Also: A Best Buy salesman told me it’s iPad or don’t bother
Unless you absolutely have to have the best of Apple’s best, or a 12.9-inch display, the iPad Pro is too much tablet and has a price point to match. The Air nearly matches the Pro in performance, and at that, I doubt most users would notice the minor differences. And it does it for a few hundred dollars less.
Update: An earlier version of this review stated there wasn’t a headphone jack on this model. That’s been corrected. ZDNet regrets the error.
Cymulate snaps up $70M to help cybersecurity teams stress test their networks with attack simulations – TechCrunch
The cost of cybercrime has been growing at an alarming rate of 15% per year, projected to reach $10.5 trillion by 2025. To cope with the challenges that this poses, organizations are turning to a growing range of AI-powered tools to supplement their existing security software and the work of their security teams. Today, a startup called Cymulate — which has built a platform to help those teams automatically and continuously stress test their networks against potential attacks with simulations, and provide guidance on how to improve their systems to ward off real attacks — is announcing a significant round of growth funding after seeing strong demand for its tools.
The startup — founded in Tel Aviv, with a second base in New York — has raised $70 million, a Series D that it will be using to continue expanding globally and investing in expanding its technology (both organically and potentially through acquisitions).
Today, Cymulate’s platform covers both on-premise and cloud networks, providing breach and attack simulations for endpoints, email and web gateways and more; automated “red teaming”; and a “purple teaming” facility to create and launch different security breach scenarios for organizations that lack the resources to dedicate people to a live red team — in all, a “holistic” solution for companies looking to make sure they are getting the most out of the network security architecture that they already have in place, in the worlds of Eyal Wachsman, Cymulate’s CEO.
“We are providing our customers with a different approach for how to do cybersecurity and get insights [on] all the products already implemented in a network,” he said in an interview. The resulting platform has found particular traction in the current market climate. Although companies continue to invest in their security architecture, security teams are also feeling the market squeeze, which is impacting IT budgets, and sometimes headcount in an industry that was already facing a shortage of expertise. (Cymulate cites figures from the U.S. National Institute of Standards and Technology that estimate a shortfall of 2.72 million security professionals in the workforce globally.)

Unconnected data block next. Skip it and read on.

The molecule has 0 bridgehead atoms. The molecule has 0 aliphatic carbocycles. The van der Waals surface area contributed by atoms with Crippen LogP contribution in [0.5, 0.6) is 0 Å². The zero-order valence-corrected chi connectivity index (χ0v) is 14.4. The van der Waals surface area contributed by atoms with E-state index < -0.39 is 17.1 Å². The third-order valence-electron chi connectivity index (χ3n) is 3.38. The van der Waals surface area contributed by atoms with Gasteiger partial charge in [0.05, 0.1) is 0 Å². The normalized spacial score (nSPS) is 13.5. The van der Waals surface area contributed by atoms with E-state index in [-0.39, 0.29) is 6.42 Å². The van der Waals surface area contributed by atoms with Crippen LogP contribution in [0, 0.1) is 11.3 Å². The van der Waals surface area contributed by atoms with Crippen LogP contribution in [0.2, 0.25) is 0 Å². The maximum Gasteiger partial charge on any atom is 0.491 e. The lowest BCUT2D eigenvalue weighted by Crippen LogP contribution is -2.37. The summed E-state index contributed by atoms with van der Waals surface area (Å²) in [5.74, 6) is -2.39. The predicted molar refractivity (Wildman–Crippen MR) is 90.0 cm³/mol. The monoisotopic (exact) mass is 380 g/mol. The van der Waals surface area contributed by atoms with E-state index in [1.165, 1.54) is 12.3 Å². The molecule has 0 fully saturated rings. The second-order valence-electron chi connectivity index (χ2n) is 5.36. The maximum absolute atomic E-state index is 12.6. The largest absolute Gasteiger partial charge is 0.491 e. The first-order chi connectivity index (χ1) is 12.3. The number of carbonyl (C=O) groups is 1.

The idea with Cymulate is that it’s built something that helps organizations get the most out of what they already have. “And at the end, we provide our customers the ability to prioritize where they need to invest, in terms of closing gaps in their environment,” Wachsman said.
The round is being led by One Peak, with Susquehanna Growth Equity (SGE), Vertex Ventures Israel, Vertex Growth and strategic backer Dell Technologies Capital also participating. (All five also backed Cymulate in its $45 million Series C last year.) Relatively speaking, this is a big round for Cymulate, doubling its total raised to $141 million, and while the startup is not disclosing its valuation, I understand from sources that it is around the $500 million mark.
Wachsman noted that the funding is coming on the heels of a big year for the startup (the irony being that the constantly escalating issue of cybersecurity and growing threat landscape spells good news for companies built to combat that). Revenues have doubled, although it’s not disclosing any numbers today, and the company is now at over 200 employees and works with some 500 paying customers across the enterprise and mid-market, including NTT, Telit, and Euronext, up from 300 customers a year ago.
Wachsman, who co-founded the company with Avihai Ben-Yossef and Eyal Gruner, said he first thought of the idea of building a platform to continuously test an organization’s threat posture in 2016, after years of working in cybersecurity consulting for other companies. He found that no matter how much effort his customers and outside consultants put into architecting security solutions annually or semi-annually, those gains were potentially lost each time a malicious hacker made an unexpected move.
“If the bad guys decided to penetrate the organization, they could, so we needed to find a different approach,” he said. He looked to AI and machine learning for the solution, a complement to everything already in the organization, to build “a machine that allows you to test your security controls and security posture, continuously and on demand, and to get the results immediately… one step before the hackers.”
Last year, Wachsman described Cymulate’s approach to me as “the largest cybersecurity consulting firm without consultants,” but in reality the company does have its own large in-house team of cybersecurity researchers, white-hat hackers who are trying to find new holes — new bugs, zero days and other vulnerabilities — to develop the intelligence that powers Cymulate’s platform.
These insights are then combined with other assets, for example the MITRE ATT&CK framework, a knowledge base of threats, tactics and techniques used by a number of other cybersecurity services, including others building continuous validation services that compete with Cymulate. (Competitors include the likes of FireEye, Palo Alto Networks, Randori, AttackIQ and many more.)